When I unplugged it from the DAC, that little adapter came off. As if it had been loose. So that opens the possibility that the DAC was getting less than optimal power, manifesting in dropouts.

I’m not an electrical engineer, but I would assume (yes - I’m assuming) that if the DAC did hot have sufficient power, that it would not work at all. And if it was a bad power connection, why would power cycling the DAC cause the dropouts to stop, as was often the case in my testing?

I would think this would be a great question for the DAC maker actually. In terms of computers, I have over the years seen both unstable and lower than spec voltage cause a wide range of different symptoms. I don’t find it out of the realm of possibility for problems in supplied power to cause the DAC’s USB connection to become erratic, as I have experienced USB ports that have become “flakey” until a system reboot that was due to a failing power supply.

Daniel - I find that to be quite telling. I’d be surprised if a loose power connection could not present very much like a failing power supply. So maybe that was it.

If so, then WOW, what a pain-in-the-a**, to have spent weeks (seriously weeks, and weeks, and weeks) diagnosing a problem only to be a loose power connection.

If that’s true, there’s a joke in there somewhere, and my audio hookup and diagnostic skills are likely the punchline. :wink:


Well, excellent job and and a testament to your perseverance! Now time for a beer. :slight_smile::beers:

If there ever was such a time, it is indeed now. :wink: Thanks.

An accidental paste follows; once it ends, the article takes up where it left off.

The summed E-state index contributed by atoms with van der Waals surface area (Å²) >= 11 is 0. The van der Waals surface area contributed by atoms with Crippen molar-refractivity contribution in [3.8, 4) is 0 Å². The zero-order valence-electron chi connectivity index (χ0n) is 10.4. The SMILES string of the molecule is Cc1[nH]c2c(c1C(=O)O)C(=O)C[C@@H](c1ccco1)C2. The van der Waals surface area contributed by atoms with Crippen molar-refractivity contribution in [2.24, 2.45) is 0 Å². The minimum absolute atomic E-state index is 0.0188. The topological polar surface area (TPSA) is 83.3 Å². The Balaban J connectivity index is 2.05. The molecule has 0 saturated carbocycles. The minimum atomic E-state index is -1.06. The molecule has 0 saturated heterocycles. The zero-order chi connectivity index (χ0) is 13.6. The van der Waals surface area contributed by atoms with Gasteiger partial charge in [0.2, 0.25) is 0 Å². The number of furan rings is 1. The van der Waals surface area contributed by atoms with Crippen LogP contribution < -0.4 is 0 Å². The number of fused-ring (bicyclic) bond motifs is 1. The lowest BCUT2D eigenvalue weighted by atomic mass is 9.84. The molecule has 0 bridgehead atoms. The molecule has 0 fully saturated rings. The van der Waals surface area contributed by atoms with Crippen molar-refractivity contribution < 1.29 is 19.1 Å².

Kind of off topic (but hey, it is my thread), but I thought I was going to have to buy a new DAC. Now I’m kind of disappointed that I don’t.

With a broken DAC, I could have called it a necessity. Now it would be an expensive upgrade. Bummer. That said…

I’ve been doing a ton of DAC research because of this. And If I did have to buy a new DAC, AND because MQA is going to allow Roon to do software decoding, I’d be buying buying a PS Audio Direct Stream Junior in a heartbeat. With their old equipment turn-in offer, the price drops to the point that I’ve convinced myself that they are one of the best deals in audio.

And now I’ve lost my excuse for why I have to have one. :disappointed:

Let me just state that I will gladly fly over and break your DAC for you. We could share a beer afterwards.

Only problem: you won’t be able to use it as turn-in any longer, so you will have to buy a needlessly expensive DAC.

Let me help you in this conundrum: I won’t break your DAC, so you can buy the Jr. at a nice price and have two beers all to yourself.

How’s that not an agreeable proposal?

Wow! What a kind offers! Thank you. LOL

I have an alternative idea… why don’t you fly over, tell my wife you broke my DAC (but don’t), and I use it (with the expensive PS) for the maximum credit toward a Junior, and then we go out and I’ll buy you as many beers as you want.